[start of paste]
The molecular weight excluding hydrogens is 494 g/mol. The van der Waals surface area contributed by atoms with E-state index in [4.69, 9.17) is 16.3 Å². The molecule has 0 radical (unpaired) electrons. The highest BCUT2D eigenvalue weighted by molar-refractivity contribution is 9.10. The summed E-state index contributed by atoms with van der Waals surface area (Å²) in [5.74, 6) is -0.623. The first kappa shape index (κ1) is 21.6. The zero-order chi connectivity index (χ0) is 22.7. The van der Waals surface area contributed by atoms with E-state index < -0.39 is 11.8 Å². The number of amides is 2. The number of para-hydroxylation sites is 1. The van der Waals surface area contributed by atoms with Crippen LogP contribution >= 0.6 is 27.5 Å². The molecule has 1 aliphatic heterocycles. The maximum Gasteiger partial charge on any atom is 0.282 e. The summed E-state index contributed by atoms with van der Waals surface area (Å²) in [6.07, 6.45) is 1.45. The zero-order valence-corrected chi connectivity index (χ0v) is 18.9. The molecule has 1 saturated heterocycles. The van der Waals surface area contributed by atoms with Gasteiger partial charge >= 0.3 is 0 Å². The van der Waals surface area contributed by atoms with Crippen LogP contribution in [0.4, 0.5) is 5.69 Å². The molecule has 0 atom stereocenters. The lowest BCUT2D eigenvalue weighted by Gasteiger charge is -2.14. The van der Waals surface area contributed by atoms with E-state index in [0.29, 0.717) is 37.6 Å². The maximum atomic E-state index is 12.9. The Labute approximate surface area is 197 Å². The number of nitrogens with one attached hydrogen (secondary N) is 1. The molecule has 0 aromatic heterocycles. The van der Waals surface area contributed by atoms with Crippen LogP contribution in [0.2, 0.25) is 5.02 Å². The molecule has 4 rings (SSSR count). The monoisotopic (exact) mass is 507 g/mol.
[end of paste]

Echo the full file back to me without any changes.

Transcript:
The molecular weight excluding hydrogens is 494 g/mol. The van der Waals surface area contributed by atoms with E-state index in [4.69, 9.17) is 16.3 Å². The molecule has 0 radical (unpaired) electrons. The highest BCUT2D eigenvalue weighted by molar-refractivity contribution is 9.10. The summed E-state index contributed by atoms with van der Waals surface area (Å²) in [5.74, 6) is -0.623. The first kappa shape index (κ1) is 21.6. The zero-order chi connectivity index (χ0) is 22.7. The van der Waals surface area contributed by atoms with E-state index < -0.39 is 11.8 Å². The number of amides is 2. The number of para-hydroxylation sites is 1. The van der Waals surface area contributed by atoms with Crippen LogP contribution >= 0.6 is 27.5 Å². The molecule has 1 aliphatic heterocycles. The maximum Gasteiger partial charge on any atom is 0.282 e. The summed E-state index contributed by atoms with van der Waals surface area (Å²) in [6.07, 6.45) is 1.45. The zero-order valence-corrected chi connectivity index (χ0v) is 18.9. The molecule has 1 saturated heterocycles. The van der Waals surface area contributed by atoms with Gasteiger partial charge >= 0.3 is 0 Å². The van der Waals surface area contributed by atoms with Crippen LogP contribution in [0.4, 0.5) is 5.69 Å². The molecule has 0 atom stereocenters. The lowest BCUT2D eigenvalue weighted by Gasteiger charge is -2.14. The van der Waals surface area contributed by atoms with E-state index in [0.29, 0.717) is 37.6 Å². The maximum atomic E-state index is 12.9. The Labute approximate surface area is 197 Å². The number of nitrogens with one attached hydrogen (secondary N) is 1. The molecule has 0 aromatic heterocycles. The van der Waals surface area contributed by atoms with Crippen LogP contribution in [0.2, 0.25) is 5.02 Å². The molecule has 4 rings (SSSR count). The monoisotopic (exact) mass is 507 g/mol.